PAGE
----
- Boarding pass
- Special travel equipment
Contact the Airline When Booking
When booking, call the airline and look for special travel assistance option when reserving your seat online. Requesting special services when getting your seat lets the airline make plans for your travel day needs. It’s still a good idea to arrive at the airport early and remind the check-in agent about your travel requests.
Airlines also offer discounts to passengers at least 65 years or older. If the discount doesn’t automatically populate, make sure to ask the airline agent before paying for your ticket.
Expedited TSA Security Lines
Passengers 75 years or older can enjoy some expedited airport security privileges. When going through the TSA checkpoint, these passengers do not need to remove their shoes and can walk through with a light jacket.
Autism is a rising trend in our society but it isn’t a reason to stay home. Taking proper steps before and while you travel can make for a pleasant flight.
- Bring along favorite toys or comfort food
- Pack a travel-sized weighted blanket
- Ask the airline if they have resources
- Show pictures of an airplane or airport before traveling
- Allow longer-than-usual layovers to rest between flights
- Book short, direct flights when possible
- Avoid busy travel days
If this is the autistic traveler’s first flight, describing the process may make them more comfortable with being on a plane or busy terminal.
Each traveler will handle flying differently because we all have unique personalities. This can be learning through trial and error to a certain extent.
A good way to master flying with an autistic traveler is by booking short flights that are up to three hours at most to see how your child does. These short flights will help them become more comfortable on longer flights and help parents know what to do to help the child remain calm.
Airlines will let you fly while pregnant up to four weeks (36 weeks) before your official due date. Although some European airlines begin implementing restrictions at 26 weeks.
On the bright side, at least you can still fly. Cruise lines won’t allow women at least 24 weeks pregnant.
Each airline will require physician’s medical approval stating you have been recently examined and are fit to fly. This medical note will most likely need to be dated within 36 hours before departure. The estimated birth date must also be at after your final flight for that itinerary.
New mothers may also need medical permission when flying within one week of giving birth.
Each airline has similar yet unique guidelines when traveling while pregnant or with a newborn baby. Review the guidelines several days before flying to see if you or your physician must provide any specific paperwork.
Even if you are not required to furnish a note, it can still be a good idea to have a medical checkup before flying. Your doctor may give you a note just in case the gate agent or security personnel have questions. Bringing your prenatal records is also a smart move.
Travel days can require more walking than usual and cause unhealthy swelling or dehydration.
You can contact the airline at least 48 hours before departure to request special assistance. For instance, the airline staff can provide a wheelchair or transportation through the terminal.
Travel in Comfort
Flying when pregnant can be more uncomfortable than usual. After all, you’re body is making constantly making room for a growing baby. Consider bringing some of the following items along to help make the flight more pleasant:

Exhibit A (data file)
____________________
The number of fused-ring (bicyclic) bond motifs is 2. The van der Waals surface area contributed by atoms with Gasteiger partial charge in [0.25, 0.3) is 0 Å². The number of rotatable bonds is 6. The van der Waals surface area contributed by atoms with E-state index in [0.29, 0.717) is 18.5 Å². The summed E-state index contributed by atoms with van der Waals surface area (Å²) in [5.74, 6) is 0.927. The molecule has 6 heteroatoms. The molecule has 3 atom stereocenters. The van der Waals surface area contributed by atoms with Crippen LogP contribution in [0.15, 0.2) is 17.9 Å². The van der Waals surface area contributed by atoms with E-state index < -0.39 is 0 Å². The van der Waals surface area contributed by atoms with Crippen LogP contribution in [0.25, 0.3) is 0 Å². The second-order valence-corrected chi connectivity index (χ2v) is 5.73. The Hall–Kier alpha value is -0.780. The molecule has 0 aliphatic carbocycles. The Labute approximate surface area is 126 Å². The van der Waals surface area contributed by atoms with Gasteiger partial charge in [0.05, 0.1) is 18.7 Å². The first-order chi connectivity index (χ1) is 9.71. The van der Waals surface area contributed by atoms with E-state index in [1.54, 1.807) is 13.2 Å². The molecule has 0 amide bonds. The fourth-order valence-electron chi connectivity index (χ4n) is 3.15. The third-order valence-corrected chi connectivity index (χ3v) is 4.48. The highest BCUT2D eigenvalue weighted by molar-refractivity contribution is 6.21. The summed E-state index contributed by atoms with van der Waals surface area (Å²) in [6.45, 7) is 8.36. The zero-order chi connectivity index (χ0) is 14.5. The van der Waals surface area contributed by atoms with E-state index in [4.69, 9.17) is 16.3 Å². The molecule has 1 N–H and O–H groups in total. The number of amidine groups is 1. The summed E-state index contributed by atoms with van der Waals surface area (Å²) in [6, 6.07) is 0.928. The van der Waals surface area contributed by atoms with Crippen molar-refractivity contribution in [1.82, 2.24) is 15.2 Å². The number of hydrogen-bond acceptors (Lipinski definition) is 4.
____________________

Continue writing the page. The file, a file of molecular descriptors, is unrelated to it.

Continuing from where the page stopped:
- Coccyx pillow
- Compression socks
- Wedge pillows
You should also bring healthy snacks and a collapsible water to avoid hunger and thirst.
Trying to only fly in planes with pressurized cabins (not the small prop planes) can also keep you more comfortable. Short flights can also be better as you won’t be sitting in one place as long.
When Not to Fly When Pregnant
Deciding not to fly when pregnant can be a judgment call. Obviously, you shouldn’t disobey doctor restrictions (if it comes to that). You might also avoid flying if you currently have morning sickness or cannot sit for long periods of time.
Your medical history may also discourage you from flying if you have experienced some of these issues below. Keep in mind the following is a partial list:
- Cervical issues
- Multiple pregnancies
- History of miscarriage or premature labor
- Gestational diabetes
- At least 35 years old
Airlines offer vision assistance including wheelchair and arm assistance. The airline will also provide directions when booking flights online or if you need help navigating the airport terminal.
Blindness is also a permissible reason to have a service dog.
You can also get hearing assistance at the airport or during the booking process. Let the ticket counter agent or gate agent know you are deaf and may need assistance. For instance, you can read captions during the safety video.
It’s also a good idea to stay near your departure gate and scan the TV screen for any potential updates like delays or gate changes. Getting carrier text message alerts can also be effective if you want to walk the terminal or grab lunch.
Once onboard, you might try telling the flight crew about your condition. This way, they can notify you of any important updates the pilot might broadcast on the speaker system.
Flying isn’t only for the young and physically fit. Giving the airline advance notice before flying and arriving early can make for a pleasant trip. Also don’t be afraid to contact the airline to verify they can accommodate your needs and to answer any questions you have before packing your bags.
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Editorial Note: The editorial content on this page is not provided by any bank, credit card issuer, airlines or hotel chain, and has not been reviewed, approved or otherwise endorsed by any of these entities.